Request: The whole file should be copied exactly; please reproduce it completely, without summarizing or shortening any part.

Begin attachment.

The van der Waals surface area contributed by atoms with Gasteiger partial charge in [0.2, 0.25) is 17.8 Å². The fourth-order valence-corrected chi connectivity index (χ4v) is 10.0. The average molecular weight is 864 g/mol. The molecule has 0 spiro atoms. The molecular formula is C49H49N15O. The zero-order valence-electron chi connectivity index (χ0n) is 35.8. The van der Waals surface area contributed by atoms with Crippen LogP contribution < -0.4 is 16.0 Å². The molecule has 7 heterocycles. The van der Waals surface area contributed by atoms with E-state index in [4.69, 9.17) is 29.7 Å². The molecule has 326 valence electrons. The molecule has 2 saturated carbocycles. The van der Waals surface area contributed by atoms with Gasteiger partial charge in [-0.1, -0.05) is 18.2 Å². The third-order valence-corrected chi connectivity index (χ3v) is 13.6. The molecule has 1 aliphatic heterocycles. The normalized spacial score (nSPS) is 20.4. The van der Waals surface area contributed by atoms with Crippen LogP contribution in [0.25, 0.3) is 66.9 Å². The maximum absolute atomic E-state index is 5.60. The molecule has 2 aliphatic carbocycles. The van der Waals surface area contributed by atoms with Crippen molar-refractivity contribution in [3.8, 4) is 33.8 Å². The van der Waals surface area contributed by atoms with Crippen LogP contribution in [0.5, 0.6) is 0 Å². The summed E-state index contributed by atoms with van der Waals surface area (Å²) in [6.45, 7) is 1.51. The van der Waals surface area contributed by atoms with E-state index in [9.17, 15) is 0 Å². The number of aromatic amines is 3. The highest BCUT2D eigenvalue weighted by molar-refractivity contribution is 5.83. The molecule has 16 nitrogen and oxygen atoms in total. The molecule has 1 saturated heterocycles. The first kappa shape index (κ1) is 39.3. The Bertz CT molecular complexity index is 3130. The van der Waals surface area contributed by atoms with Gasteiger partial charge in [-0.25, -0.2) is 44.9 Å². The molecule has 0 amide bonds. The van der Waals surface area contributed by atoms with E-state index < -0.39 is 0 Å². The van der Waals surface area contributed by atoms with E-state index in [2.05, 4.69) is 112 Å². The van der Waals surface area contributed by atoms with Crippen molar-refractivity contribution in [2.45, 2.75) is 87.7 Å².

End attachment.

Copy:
The van der Waals surface area contributed by atoms with Gasteiger partial charge in [0.2, 0.25) is 17.8 Å². The fourth-order valence-corrected chi connectivity index (χ4v) is 10.0. The average molecular weight is 864 g/mol. The molecule has 0 spiro atoms. The molecular formula is C49H49N15O. The zero-order valence-electron chi connectivity index (χ0n) is 35.8. The van der Waals surface area contributed by atoms with Crippen LogP contribution < -0.4 is 16.0 Å². The molecule has 7 heterocycles. The van der Waals surface area contributed by atoms with E-state index in [4.69, 9.17) is 29.7 Å². The molecule has 326 valence electrons. The molecule has 2 saturated carbocycles. The van der Waals surface area contributed by atoms with Gasteiger partial charge in [-0.1, -0.05) is 18.2 Å². The third-order valence-corrected chi connectivity index (χ3v) is 13.6. The molecule has 1 aliphatic heterocycles. The normalized spacial score (nSPS) is 20.4. The van der Waals surface area contributed by atoms with Crippen LogP contribution in [0.25, 0.3) is 66.9 Å². The maximum absolute atomic E-state index is 5.60. The molecule has 2 aliphatic carbocycles. The van der Waals surface area contributed by atoms with Crippen molar-refractivity contribution in [3.8, 4) is 33.8 Å². The van der Waals surface area contributed by atoms with Crippen LogP contribution in [0.5, 0.6) is 0 Å². The summed E-state index contributed by atoms with van der Waals surface area (Å²) in [6.45, 7) is 1.51. The van der Waals surface area contributed by atoms with E-state index in [9.17, 15) is 0 Å². The number of aromatic amines is 3. The highest BCUT2D eigenvalue weighted by molar-refractivity contribution is 5.83. The molecule has 16 nitrogen and oxygen atoms in total. The molecule has 1 saturated heterocycles. The first kappa shape index (κ1) is 39.3. The Bertz CT molecular complexity index is 3130. The van der Waals surface area contributed by atoms with Gasteiger partial charge in [-0.25, -0.2) is 44.9 Å². The molecule has 0 amide bonds. The van der Waals surface area contributed by atoms with E-state index < -0.39 is 0 Å². The van der Waals surface area contributed by atoms with E-state index in [2.05, 4.69) is 112 Å². The van der Waals surface area contributed by atoms with Crippen molar-refractivity contribution in [2.45, 2.75) is 87.7 Å².